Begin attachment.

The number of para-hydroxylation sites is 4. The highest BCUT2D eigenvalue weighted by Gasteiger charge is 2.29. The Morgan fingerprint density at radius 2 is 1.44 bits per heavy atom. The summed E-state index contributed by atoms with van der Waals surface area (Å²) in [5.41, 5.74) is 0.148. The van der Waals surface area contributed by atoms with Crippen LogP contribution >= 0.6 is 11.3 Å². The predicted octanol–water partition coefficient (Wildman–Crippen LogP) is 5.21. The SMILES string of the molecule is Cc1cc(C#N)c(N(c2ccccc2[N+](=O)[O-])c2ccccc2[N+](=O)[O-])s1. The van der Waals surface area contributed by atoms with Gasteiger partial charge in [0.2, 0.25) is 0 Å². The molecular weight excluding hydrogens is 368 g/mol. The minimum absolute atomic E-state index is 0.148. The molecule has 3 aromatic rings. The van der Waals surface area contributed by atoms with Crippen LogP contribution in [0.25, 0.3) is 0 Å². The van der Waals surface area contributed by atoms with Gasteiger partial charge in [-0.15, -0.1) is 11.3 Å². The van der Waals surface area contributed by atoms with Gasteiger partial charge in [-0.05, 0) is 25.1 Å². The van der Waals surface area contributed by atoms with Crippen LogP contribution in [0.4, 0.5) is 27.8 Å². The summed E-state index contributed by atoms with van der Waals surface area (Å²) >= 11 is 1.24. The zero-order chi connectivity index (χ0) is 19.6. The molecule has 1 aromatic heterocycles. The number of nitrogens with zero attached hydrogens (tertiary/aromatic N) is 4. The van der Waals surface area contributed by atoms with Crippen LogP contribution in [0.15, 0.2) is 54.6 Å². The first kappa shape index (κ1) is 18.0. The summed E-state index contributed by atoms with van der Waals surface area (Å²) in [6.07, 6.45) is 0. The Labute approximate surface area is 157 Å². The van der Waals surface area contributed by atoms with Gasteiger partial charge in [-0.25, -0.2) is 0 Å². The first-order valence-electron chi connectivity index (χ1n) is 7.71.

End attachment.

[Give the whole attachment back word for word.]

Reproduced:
The number of para-hydroxylation sites is 4. The highest BCUT2D eigenvalue weighted by Gasteiger charge is 2.29. The Morgan fingerprint density at radius 2 is 1.44 bits per heavy atom. The summed E-state index contributed by atoms with van der Waals surface area (Å²) in [5.41, 5.74) is 0.148. The van der Waals surface area contributed by atoms with Crippen LogP contribution >= 0.6 is 11.3 Å². The predicted octanol–water partition coefficient (Wildman–Crippen LogP) is 5.21. The SMILES string of the molecule is Cc1cc(C#N)c(N(c2ccccc2[N+](=O)[O-])c2ccccc2[N+](=O)[O-])s1. The van der Waals surface area contributed by atoms with Gasteiger partial charge in [0.2, 0.25) is 0 Å². The molecular weight excluding hydrogens is 368 g/mol. The minimum absolute atomic E-state index is 0.148. The molecule has 3 aromatic rings. The van der Waals surface area contributed by atoms with Crippen LogP contribution in [0.25, 0.3) is 0 Å². The van der Waals surface area contributed by atoms with Gasteiger partial charge in [-0.15, -0.1) is 11.3 Å². The van der Waals surface area contributed by atoms with Gasteiger partial charge in [-0.05, 0) is 25.1 Å². The van der Waals surface area contributed by atoms with Crippen LogP contribution in [0.4, 0.5) is 27.8 Å². The summed E-state index contributed by atoms with van der Waals surface area (Å²) >= 11 is 1.24. The zero-order chi connectivity index (χ0) is 19.6. The molecule has 1 aromatic heterocycles. The number of nitrogens with zero attached hydrogens (tertiary/aromatic N) is 4. The van der Waals surface area contributed by atoms with Crippen LogP contribution in [0.15, 0.2) is 54.6 Å². The first kappa shape index (κ1) is 18.0. The summed E-state index contributed by atoms with van der Waals surface area (Å²) in [6.07, 6.45) is 0. The Labute approximate surface area is 157 Å². The van der Waals surface area contributed by atoms with Gasteiger partial charge in [-0.25, -0.2) is 0 Å². The first-order valence-electron chi connectivity index (χ1n) is 7.71.